Creative Writing High School 2015

Creative Writing High School 2015-12
The Macondo ground rules address various issues, encouraging compassionate mindfulness as “a practice motivated by having witnessed marginalization in our communities.” My favorite passage is this: “Many of us come from places where we’ve been involved in long-term conflicts and have learned extremely valuable survival skills, including persistence, skepticism, and a willingness to confront others.” Both of these descriptions of origins immediately work to decenter all students who have grown up in privileged environments—and to make them conscious of the fact that they have.Not many white suburban kids can identify with these descriptions, which automatically center the experience of many students of color., this strategy implicitly asserts to students of color.

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In retrospect, I have no way of gauging how much of his concern was due to my ethnicity, how much due to gender, how much due to my aesthetic, how much to the content of my work, and so on. My professor’s reaction made me doubt the worth of my efforts and my own desire to continue writing.

In graduate school, where I did a scholarly masters and then doctorate that focused on modernism, I took creative writing courses on the side, for fun.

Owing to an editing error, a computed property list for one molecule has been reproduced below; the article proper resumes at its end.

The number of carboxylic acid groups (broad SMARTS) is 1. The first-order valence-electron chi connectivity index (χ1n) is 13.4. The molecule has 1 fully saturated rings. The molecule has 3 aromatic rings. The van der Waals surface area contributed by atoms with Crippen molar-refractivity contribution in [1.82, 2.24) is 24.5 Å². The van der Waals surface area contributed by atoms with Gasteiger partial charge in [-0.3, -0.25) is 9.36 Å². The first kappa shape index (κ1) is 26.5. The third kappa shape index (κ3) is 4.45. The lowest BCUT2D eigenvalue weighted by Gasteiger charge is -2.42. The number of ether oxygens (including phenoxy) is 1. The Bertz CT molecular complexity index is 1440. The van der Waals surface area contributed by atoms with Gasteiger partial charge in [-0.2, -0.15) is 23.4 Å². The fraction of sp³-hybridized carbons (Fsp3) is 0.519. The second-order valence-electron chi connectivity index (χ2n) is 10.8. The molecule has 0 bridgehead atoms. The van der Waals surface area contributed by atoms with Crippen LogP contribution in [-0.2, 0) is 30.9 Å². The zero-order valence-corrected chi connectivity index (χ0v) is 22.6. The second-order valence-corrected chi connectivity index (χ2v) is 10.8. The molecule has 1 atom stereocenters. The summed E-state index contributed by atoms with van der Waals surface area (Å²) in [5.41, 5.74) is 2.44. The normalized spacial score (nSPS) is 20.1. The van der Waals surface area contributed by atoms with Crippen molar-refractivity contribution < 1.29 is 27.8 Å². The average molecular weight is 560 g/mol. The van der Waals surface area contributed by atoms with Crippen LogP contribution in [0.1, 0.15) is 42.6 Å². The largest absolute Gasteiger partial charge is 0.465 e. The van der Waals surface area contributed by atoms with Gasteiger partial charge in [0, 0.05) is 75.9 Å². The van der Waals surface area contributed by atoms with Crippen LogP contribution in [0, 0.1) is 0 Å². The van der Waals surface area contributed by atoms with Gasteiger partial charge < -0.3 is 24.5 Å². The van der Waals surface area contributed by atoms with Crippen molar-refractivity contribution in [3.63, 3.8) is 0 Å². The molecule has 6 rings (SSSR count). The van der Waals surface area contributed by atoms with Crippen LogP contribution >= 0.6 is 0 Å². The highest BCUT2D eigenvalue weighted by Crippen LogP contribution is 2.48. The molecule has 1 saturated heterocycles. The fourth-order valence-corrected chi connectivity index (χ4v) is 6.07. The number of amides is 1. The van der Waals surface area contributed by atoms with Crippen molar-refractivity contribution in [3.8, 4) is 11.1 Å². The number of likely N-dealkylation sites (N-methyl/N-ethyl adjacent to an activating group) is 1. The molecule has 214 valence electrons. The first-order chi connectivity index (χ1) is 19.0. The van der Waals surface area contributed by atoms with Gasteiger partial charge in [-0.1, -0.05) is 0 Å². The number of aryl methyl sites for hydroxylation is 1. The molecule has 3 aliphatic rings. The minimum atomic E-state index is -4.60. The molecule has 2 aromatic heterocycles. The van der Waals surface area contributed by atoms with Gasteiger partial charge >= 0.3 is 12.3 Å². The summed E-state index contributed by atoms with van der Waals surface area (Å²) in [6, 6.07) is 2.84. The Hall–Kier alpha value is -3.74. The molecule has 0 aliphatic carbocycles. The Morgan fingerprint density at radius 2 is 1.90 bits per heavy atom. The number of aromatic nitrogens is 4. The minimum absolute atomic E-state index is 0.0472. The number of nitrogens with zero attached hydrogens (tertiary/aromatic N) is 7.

(I was a professor with tenure before I finally attended.) In her graduate poetry workshops, another professor was equally encouraging—and explicitly feminist, which was nice.

Still, when I became an instructor, I wanted to make my own pedagogy more intentionally welcoming to writers of color. Like any instructor, I address racial and ethnic stereotypes when those crop up in student work, as they occasionally do, but that after-the-fact intervention doesn’t go far enough toward fundamentally transforming the environment.

Everyone—no matter how prestigious the MFA with which they enter our program—is equally good at this method; there is truly no wrong or right.

Pointing thereby cuts out the “peacocking” (Emily Toth’s term) that often crops up in workshops, as some students vie to establish their expertise (or dominance) among their peers.

The reading of the lists is often surprisingly beautiful, like a strange, echoing poem, and pointing functions as a respectful, non-intrusive way to build trust and rapport early in the course.

More importantly, it democratizes the feedback experience in a radical way, cutting past acquired vocabularies and concepts, throwing respondents back on their instincts and ears.

I use texts by writers of color as my reference points, employing examples of aesthetics, choices, and techniques from Morrison, Kingston, Erdrich, Justin Torres, and Helen Oyeyemi, for example, rather than from Faulkner, Hemingway, and Tobias Wolff.

In doing so, I offer no explanation, allowing literature by writers of color to function as the (apparently) unexamined norm in my classroom, as white writers have functioned elsewhere for so long., I develop and use exercises that engage texts by writers of color.

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